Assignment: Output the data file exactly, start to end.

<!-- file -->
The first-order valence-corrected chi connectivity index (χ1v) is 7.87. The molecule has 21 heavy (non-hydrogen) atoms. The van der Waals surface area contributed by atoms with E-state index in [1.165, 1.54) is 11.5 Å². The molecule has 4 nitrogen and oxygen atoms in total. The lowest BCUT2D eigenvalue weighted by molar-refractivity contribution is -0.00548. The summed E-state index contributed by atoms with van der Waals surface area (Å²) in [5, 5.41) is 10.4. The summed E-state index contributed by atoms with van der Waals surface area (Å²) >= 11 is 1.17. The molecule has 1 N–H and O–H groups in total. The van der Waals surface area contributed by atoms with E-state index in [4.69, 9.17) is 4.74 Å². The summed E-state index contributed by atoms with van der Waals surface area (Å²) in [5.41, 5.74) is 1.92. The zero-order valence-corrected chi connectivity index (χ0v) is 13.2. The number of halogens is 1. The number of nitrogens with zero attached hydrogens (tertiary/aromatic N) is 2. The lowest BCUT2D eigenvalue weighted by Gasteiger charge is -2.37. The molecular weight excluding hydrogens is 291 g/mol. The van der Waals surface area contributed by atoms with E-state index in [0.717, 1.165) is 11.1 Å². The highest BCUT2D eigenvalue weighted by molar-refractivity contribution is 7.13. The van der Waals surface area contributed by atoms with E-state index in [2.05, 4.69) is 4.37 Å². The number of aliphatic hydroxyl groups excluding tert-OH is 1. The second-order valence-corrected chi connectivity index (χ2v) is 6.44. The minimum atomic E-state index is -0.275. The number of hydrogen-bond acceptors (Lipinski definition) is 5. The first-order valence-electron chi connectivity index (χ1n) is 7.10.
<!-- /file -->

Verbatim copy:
The first-order valence-corrected chi connectivity index (χ1v) is 7.87. The molecule has 21 heavy (non-hydrogen) atoms. The van der Waals surface area contributed by atoms with E-state index in [1.165, 1.54) is 11.5 Å². The molecule has 4 nitrogen and oxygen atoms in total. The lowest BCUT2D eigenvalue weighted by molar-refractivity contribution is -0.00548. The summed E-state index contributed by atoms with van der Waals surface area (Å²) in [5, 5.41) is 10.4. The summed E-state index contributed by atoms with van der Waals surface area (Å²) >= 11 is 1.17. The molecule has 1 N–H and O–H groups in total. The van der Waals surface area contributed by atoms with E-state index in [4.69, 9.17) is 4.74 Å². The summed E-state index contributed by atoms with van der Waals surface area (Å²) in [5.41, 5.74) is 1.92. The zero-order valence-corrected chi connectivity index (χ0v) is 13.2. The number of halogens is 1. The number of nitrogens with zero attached hydrogens (tertiary/aromatic N) is 2. The lowest BCUT2D eigenvalue weighted by Gasteiger charge is -2.37. The molecular weight excluding hydrogens is 291 g/mol. The van der Waals surface area contributed by atoms with E-state index in [0.717, 1.165) is 11.1 Å². The highest BCUT2D eigenvalue weighted by molar-refractivity contribution is 7.13. The van der Waals surface area contributed by atoms with E-state index in [2.05, 4.69) is 4.37 Å². The number of aliphatic hydroxyl groups excluding tert-OH is 1. The second-order valence-corrected chi connectivity index (χ2v) is 6.44. The minimum atomic E-state index is -0.275. The number of hydrogen-bond acceptors (Lipinski definition) is 5. The first-order valence-electron chi connectivity index (χ1n) is 7.10.